Ricardo Munoz doesn’t just buy and sell homes. He also renovates them as part of his mission to bring some of Santa Barbara’s finest residences back to life. And in doing so, the Santa Barbara native is ensuring the community he loves retains its rich architectural heritage.
Ricardo, an agent with our Santa Barbara office, made the switch to “home flipper by accident” in 2015.
“A client I had sold a few homes for gave me the opportunity to find him a fixer-upper or a complete teardown in the San Roque neighborhood,” Ricardo recalled. “He said, go ahead and if you think there’s value here, find an architect you want to work with, and I’ll give you carte blanche to come up with an architectural design and floorplan. If you think there’s potential for making money, then let’s go ahead and give it a go. And so that was my first project. It just took off from there.”
That first house – a 2,200-square-foot Spanish Colonial at 477 Paseo del Descanso with four bedrooms and 3.5 bathrooms – sold for $2,295,000, originally purchased for $675,000. Located about a mile from the Old Santa Barbara Mission, Ricardo wanted to keep within the architectural integrity of the neighborhood.
He has done the same for several other local homes, including 3872 Crescent Drive, a Spanish hacienda-style residence, and 133 Canyon Acres Drive, a contemporary ranch-style home. All were in various states of disrepair or ready for teardown when Ricardo came along and “rebuilt” them. Now he is committed to renovating two to three homes a year, serving as project manager, and often working with local architect Ted Meeder and licensed contractors. To date, Ricardo has renovated and sold 20 homes.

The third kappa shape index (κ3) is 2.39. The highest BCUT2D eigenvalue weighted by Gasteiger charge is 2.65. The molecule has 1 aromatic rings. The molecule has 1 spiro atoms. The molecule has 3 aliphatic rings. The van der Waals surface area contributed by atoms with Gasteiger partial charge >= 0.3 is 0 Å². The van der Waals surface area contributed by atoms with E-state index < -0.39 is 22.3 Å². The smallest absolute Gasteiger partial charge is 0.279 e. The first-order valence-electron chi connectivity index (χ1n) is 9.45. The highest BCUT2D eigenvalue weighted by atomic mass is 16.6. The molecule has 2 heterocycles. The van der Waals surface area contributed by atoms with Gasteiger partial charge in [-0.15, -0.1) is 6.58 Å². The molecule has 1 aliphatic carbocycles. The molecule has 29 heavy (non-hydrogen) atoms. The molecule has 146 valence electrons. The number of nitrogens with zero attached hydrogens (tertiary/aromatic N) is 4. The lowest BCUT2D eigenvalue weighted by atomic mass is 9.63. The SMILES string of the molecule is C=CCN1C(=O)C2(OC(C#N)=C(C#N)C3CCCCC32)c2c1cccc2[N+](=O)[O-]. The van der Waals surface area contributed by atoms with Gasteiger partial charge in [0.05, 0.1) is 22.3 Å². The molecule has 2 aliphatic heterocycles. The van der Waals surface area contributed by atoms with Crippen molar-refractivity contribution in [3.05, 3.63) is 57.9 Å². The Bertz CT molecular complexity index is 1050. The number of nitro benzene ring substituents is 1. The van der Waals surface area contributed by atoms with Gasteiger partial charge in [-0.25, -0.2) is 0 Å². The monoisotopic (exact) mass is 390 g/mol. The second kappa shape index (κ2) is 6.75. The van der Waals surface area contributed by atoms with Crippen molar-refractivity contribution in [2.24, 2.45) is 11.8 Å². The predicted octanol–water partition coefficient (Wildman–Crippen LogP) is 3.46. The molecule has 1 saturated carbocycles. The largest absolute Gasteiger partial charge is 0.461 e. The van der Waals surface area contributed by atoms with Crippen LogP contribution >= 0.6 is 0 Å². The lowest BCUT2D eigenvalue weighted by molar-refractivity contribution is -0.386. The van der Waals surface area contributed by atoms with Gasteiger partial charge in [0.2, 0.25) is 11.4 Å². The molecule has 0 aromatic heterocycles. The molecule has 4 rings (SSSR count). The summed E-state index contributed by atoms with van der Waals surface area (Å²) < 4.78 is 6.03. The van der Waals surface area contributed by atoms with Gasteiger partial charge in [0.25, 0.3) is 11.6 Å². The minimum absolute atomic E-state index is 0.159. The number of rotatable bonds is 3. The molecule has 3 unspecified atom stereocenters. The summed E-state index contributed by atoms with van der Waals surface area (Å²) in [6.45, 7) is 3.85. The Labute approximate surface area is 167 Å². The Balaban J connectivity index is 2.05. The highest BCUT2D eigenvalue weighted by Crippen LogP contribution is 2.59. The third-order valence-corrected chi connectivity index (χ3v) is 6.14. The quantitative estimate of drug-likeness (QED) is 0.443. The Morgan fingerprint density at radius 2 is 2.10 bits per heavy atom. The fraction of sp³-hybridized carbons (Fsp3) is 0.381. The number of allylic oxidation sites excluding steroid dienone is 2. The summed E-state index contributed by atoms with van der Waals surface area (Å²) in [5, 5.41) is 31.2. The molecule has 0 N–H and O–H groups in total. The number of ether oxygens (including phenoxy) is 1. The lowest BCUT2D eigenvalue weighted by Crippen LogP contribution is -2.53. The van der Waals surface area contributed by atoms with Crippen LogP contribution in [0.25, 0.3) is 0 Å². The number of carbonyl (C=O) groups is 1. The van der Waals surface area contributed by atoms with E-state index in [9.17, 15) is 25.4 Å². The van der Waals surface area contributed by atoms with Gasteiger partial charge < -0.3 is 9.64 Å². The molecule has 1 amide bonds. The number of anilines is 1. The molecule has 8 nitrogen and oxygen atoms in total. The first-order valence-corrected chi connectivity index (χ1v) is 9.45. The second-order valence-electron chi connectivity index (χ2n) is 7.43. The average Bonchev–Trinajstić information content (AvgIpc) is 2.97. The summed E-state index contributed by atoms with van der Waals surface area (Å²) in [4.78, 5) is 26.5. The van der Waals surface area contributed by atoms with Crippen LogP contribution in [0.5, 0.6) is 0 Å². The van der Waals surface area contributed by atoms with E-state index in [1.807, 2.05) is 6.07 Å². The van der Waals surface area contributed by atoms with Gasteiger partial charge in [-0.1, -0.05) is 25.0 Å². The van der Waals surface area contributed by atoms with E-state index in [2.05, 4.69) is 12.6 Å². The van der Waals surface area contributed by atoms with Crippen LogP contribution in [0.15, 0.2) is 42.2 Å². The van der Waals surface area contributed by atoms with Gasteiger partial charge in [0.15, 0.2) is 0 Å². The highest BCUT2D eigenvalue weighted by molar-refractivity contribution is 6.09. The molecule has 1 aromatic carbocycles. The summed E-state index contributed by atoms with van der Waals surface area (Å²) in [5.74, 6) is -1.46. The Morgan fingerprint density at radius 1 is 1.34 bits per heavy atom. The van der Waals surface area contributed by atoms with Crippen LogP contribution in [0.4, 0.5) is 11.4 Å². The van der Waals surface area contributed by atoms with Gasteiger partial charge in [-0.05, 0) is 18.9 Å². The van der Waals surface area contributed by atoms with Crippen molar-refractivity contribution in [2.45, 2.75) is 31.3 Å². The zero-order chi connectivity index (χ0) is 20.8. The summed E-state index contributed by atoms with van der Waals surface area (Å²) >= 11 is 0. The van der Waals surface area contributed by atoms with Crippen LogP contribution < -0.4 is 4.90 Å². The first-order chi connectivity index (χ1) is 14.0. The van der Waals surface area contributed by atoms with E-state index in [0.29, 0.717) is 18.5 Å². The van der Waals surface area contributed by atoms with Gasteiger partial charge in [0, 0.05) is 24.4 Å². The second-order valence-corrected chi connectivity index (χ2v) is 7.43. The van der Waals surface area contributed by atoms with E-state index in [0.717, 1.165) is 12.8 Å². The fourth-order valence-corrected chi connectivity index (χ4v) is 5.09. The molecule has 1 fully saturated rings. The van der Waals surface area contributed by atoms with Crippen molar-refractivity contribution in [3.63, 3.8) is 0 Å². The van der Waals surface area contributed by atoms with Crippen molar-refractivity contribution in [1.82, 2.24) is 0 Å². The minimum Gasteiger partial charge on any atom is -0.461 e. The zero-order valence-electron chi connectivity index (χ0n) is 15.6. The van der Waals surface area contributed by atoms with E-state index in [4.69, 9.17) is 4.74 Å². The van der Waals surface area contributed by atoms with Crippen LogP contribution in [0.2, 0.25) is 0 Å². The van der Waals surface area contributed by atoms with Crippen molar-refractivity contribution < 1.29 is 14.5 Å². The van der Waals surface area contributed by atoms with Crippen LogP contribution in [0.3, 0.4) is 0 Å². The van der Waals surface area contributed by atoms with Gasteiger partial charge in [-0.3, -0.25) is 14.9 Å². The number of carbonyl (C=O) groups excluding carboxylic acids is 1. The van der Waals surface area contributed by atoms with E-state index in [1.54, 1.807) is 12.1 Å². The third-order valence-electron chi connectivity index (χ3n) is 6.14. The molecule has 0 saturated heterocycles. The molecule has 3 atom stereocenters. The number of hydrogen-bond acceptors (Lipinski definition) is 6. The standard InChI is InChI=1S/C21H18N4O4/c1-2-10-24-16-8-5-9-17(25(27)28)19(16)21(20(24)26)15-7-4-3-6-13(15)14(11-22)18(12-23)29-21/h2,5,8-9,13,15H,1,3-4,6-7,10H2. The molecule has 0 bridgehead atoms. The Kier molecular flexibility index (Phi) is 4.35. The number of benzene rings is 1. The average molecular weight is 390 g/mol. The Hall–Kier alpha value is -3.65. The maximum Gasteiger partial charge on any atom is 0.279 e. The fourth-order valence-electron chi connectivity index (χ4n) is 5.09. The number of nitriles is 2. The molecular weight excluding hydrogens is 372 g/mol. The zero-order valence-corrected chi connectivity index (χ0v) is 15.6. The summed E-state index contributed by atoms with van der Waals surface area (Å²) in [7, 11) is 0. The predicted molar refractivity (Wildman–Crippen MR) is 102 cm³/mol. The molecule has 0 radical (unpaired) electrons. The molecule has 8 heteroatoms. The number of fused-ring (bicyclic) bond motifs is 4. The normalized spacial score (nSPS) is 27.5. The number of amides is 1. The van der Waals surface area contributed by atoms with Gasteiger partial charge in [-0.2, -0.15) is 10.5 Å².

Because he grew up in Santa Barbara, Ricardo admits to an affinity toward the Spanish-style architecture so prevalent in the city. However, he always incorporates some contemporary design elements in each project he embarks on, whether it’s steel-black windows or an open-concept floor plan, endeavoring to keep in line with the neighborhood or the home’s architectural style.
We asked Ricardo for his advice for any agent considering following in his footsteps:
“It’s very important to know your market, know the neighborhood that you’re flipping in, and consider the architectural integrity for that neighborhood. Establish a good relationship with an architect, reach out to a couple of contractors, and when the opportunity does come up, you’re well-prepared.”
Ricardo’s advice when it comes to getting started with flipping homes:
“That’s exactly how I got my start, with a little townhouse.”
“I try to stay away from new construction and instead work with what’s either already on site or adding square footage to an existing property. The reason is, dealing with city bureaucracy is not always that easy. In Santa Barbara, for example, they’re very involved in the architectural aspects of what you’re building, which can delay you. So I try to be in and out of every single project within one year.
“It takes on average for new construction a year to get your plans and a permit in your hands. If your contractor moves quickly, and you can build something out in six months, you’re looking at about a year and a half to two years to bring something to market if it’s brand-new construction.”
“The design aspect of my career has definitely taken precedence over working with buyers and sellers, but I’m still I’m still doing that, just not as much. It’s definitely doable, though, for those who want to dabble in both worlds.”
Get in touch with Ricardo Munoz today!